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Creating opportunities for underrepresented talent within the bioscience workforce

Both at home and overseas, the underrepresentation of both women and members of BAME communities within bioscience workforces is staggering.

In fact, a report from Liftstream in early 2020 highlighted the true extent of gender, racial and ethnic disparity on boards of both private and public life science companies in the UK. The report revealed the following:

  • Women represent just 14.7% of company board directors.
  • 7.3% of board directors are of racial or ethnic minorities.
  • 4 in 10 boards have no women, and 7 in 10 have no racial minorities.
  • The presence of women on the board contributes to more women in the leadership team.

And this isn’t a problem confined to the UK. In the US, the long-term impact of COVID-19 on the workforce hasn’t been proportional across the populations. Just last month, the Bureau of Labor Statistics (BSL), revealed that 865,000 women have decided to set their careers aside, to absorb a lack of childcare options as a direct result of the pandemic. With a crisis looming for the life sciences, we have highlighted three key areas that organizations should be considering, to promote diversity in both their business and the wider industry:

Broadening the bioscience talent pool

The lack of diversity in decision-making positions within biosciences is perhaps the most surprising – given the large proportion of females at both undergraduate and postgraduate level – when compared to other scientific disciplines.

Despite men and women entering life sciences at a roughly equal rate, a gender gap is emerging. In 2017, a report from the Massachusetts Biotechnology Council revealed that women held just 24% of C-Suite posts, and 14.4% of positions at board level, respectively.

Plus, the recent ‘Women in the Workplace 2020‘ report from McKinsey & Company (which is the most extensive study of the state of women in corporate America) highlighted the true extent of the problem:

  • Latina mothers are 1.6x more likely to be the breadwinner, and also be responsible for childcare and housework.
  • For every 100 men promoted to manager, only 85 women were promoted (and 58 black and 71 Latinas women, respectively).
  • Senior-level women are 1.5 times more likely than senior-level men to think about downshifting their role (or leave the workforce altogether) due to COVID-19.

Simply put; organizations can’t afford to lose the few women leaders in the bioscience workforce. With 38% of senior-level women currently mentoring or sponsoring one or more women of color (compared to only 23% of senior-level men), it’s clear to see that, if more women leave the workforce, women and women of color alike could lose their most powerful allies and champions.

Focus on hiring underrepresented individuals at executive levels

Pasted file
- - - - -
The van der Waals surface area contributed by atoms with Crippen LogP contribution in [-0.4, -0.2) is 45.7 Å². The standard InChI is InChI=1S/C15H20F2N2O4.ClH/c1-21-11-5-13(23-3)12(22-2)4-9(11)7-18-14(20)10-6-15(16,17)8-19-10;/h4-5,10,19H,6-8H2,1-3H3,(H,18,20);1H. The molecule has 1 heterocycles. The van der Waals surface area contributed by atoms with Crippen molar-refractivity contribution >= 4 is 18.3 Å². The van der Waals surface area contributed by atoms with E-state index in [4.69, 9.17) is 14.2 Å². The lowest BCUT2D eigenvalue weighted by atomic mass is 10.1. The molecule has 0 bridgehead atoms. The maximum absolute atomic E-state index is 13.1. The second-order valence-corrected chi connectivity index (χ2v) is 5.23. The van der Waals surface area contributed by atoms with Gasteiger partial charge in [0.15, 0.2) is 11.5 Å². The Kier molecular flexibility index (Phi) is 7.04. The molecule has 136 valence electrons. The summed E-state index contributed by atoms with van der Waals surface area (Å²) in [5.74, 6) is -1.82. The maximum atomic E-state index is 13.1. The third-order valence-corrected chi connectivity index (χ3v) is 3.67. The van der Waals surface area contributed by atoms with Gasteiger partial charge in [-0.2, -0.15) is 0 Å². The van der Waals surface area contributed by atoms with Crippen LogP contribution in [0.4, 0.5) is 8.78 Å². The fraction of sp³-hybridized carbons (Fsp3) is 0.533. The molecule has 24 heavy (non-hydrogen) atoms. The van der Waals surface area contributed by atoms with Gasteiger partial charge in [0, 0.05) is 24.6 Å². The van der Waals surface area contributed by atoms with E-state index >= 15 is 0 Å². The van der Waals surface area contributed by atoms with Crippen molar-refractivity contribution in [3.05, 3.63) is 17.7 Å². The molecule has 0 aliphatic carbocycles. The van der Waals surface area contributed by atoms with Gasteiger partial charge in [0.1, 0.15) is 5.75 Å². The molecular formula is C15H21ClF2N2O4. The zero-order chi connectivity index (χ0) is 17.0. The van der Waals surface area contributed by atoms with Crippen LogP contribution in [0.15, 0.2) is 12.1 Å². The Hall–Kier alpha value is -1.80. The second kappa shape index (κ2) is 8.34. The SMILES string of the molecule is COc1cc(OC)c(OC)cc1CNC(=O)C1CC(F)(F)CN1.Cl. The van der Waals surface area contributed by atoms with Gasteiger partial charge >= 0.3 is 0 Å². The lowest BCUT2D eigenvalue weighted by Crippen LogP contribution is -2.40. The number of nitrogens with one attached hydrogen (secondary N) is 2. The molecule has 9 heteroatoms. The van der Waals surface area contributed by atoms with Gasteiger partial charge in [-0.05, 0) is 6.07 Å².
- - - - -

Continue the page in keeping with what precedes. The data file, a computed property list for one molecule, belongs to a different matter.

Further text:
Women account for 27% of the STEM workforce in the US, and only 1 in 20 employed scientists and engineers are black women or Latinas. Plus, women are estimated to be earning 82 cents for every dollar earned by men – meaning there are many problems we need to unpack in the immediate future.

Sure, progress is being made across many organizations, but it is slow. And, with COVID-19 expected to set women’s progress in the workplace back as much as half a decade, businesses need to up the ante – or risk losing an immeasurable amount of talent forever.

That being said, good intentions won’t fix bias. A study by Gartner last year found that 88% of HR leaders believed their organizations hadn’t been effective at increasing diverse representation. It’s clear we need to break down organizational barriers to help underrepresented talent advance.

From enabling growth within the workplace to redesigning the talent acquisition process (to help mitigate unconscious bias) and offering more flexible working hours, underrepresented talent will be given more opportunities to succeed and improve the organization’s culture for years to come.

Imperium Global’s approach to executive search within life sciences

COVID-19 and – the subsequent workplace revolution (across all industries) – has created the perfect opportunity for life science organizations to overhaul their current hiring goals, strategies and tactics to create new opportunities to help underrepresented talent.

As we all know, life science is a constantly evolving industry, spurred by modern life’s complex issues. Here at Imperium Global, our healthcare and life science practise services a wide variety of public and private companies, in diverse sectors (such as pharmaceuticals and biotechnology).

We work closely with both our clients and candidates to ensure they are the best fit for your organization. In the post-COVID world, it won’t be your products that help you stay ahead of the competition – it’ll be your talent, too.

Working with Imperium Global to create opportunities for underrepresented talent

At Imperium Global, we have an exceptional network of under-the-radar executives in the life sciences industry. With over 250,000 qualified candidates on our database, we utilise powerful artificial intelligence and data analytics to give us access to prime candidates before they actually become available.

This wouldn’t be possible without the integrity of our clients, who strive to provide women and those from minority communities with the opportunity to progress in both their careers, and the workplace. Without these organizations (who set the bar to others), life science would risk losing some of its brightest and most promising talent.

Imperium Global works to place executive-level candidates within leading bioscience and technology businesses in the US regularly. To find out more about how our approach can benefit your business, please get in touch today.

Authors: Dan Williams & Amber Hayes

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